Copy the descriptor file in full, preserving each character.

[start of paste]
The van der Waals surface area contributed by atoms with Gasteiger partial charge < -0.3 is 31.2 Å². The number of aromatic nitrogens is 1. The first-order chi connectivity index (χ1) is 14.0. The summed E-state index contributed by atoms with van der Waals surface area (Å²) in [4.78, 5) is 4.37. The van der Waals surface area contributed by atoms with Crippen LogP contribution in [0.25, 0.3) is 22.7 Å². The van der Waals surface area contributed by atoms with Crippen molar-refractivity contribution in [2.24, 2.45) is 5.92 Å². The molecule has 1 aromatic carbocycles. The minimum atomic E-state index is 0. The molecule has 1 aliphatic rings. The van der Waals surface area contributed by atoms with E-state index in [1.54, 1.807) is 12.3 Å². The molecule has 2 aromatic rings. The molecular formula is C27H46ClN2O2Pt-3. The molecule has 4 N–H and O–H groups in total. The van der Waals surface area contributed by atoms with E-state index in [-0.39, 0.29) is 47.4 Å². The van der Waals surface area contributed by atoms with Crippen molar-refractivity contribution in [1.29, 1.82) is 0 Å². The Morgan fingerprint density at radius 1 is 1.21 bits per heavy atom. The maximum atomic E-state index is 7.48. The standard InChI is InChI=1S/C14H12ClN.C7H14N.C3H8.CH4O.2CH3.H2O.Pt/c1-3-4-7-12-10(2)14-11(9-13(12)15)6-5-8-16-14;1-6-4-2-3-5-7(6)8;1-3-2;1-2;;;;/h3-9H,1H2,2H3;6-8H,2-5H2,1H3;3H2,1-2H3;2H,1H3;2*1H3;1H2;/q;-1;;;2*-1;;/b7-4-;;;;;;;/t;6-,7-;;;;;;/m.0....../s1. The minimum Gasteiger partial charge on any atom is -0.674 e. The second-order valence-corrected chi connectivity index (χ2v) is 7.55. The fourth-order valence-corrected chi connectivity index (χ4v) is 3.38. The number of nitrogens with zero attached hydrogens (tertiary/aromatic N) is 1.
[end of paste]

The van der Waals surface area contributed by atoms with Gasteiger partial charge < -0.3 is 31.2 Å². The number of aromatic nitrogens is 1. The first-order chi connectivity index (χ1) is 14.0. The summed E-state index contributed by atoms with van der Waals surface area (Å²) in [4.78, 5) is 4.37. The van der Waals surface area contributed by atoms with Crippen LogP contribution in [0.25, 0.3) is 22.7 Å². The van der Waals surface area contributed by atoms with Crippen molar-refractivity contribution in [2.24, 2.45) is 5.92 Å². The molecule has 1 aromatic carbocycles. The minimum atomic E-state index is 0. The molecule has 1 aliphatic rings. The van der Waals surface area contributed by atoms with E-state index in [1.54, 1.807) is 12.3 Å². The molecule has 2 aromatic rings. The molecular formula is C27H46ClN2O2Pt-3. The molecule has 4 N–H and O–H groups in total. The van der Waals surface area contributed by atoms with E-state index in [-0.39, 0.29) is 47.4 Å². The van der Waals surface area contributed by atoms with Crippen molar-refractivity contribution in [1.29, 1.82) is 0 Å². The Morgan fingerprint density at radius 1 is 1.21 bits per heavy atom. The maximum atomic E-state index is 7.48. The standard InChI is InChI=1S/C14H12ClN.C7H14N.C3H8.CH4O.2CH3.H2O.Pt/c1-3-4-7-12-10(2)14-11(9-13(12)15)6-5-8-16-14;1-6-4-2-3-5-7(6)8;1-3-2;1-2;;;;/h3-9H,1H2,2H3;6-8H,2-5H2,1H3;3H2,1-2H3;2H,1H3;2*1H3;1H2;/q;-1;;;2*-1;;/b7-4-;;;;;;;/t;6-,7-;;;;;;/m.0....../s1. The minimum Gasteiger partial charge on any atom is -0.674 e. The second-order valence-corrected chi connectivity index (χ2v) is 7.55. The fourth-order valence-corrected chi connectivity index (χ4v) is 3.38. The number of nitrogens with zero attached hydrogens (tertiary/aromatic N) is 1.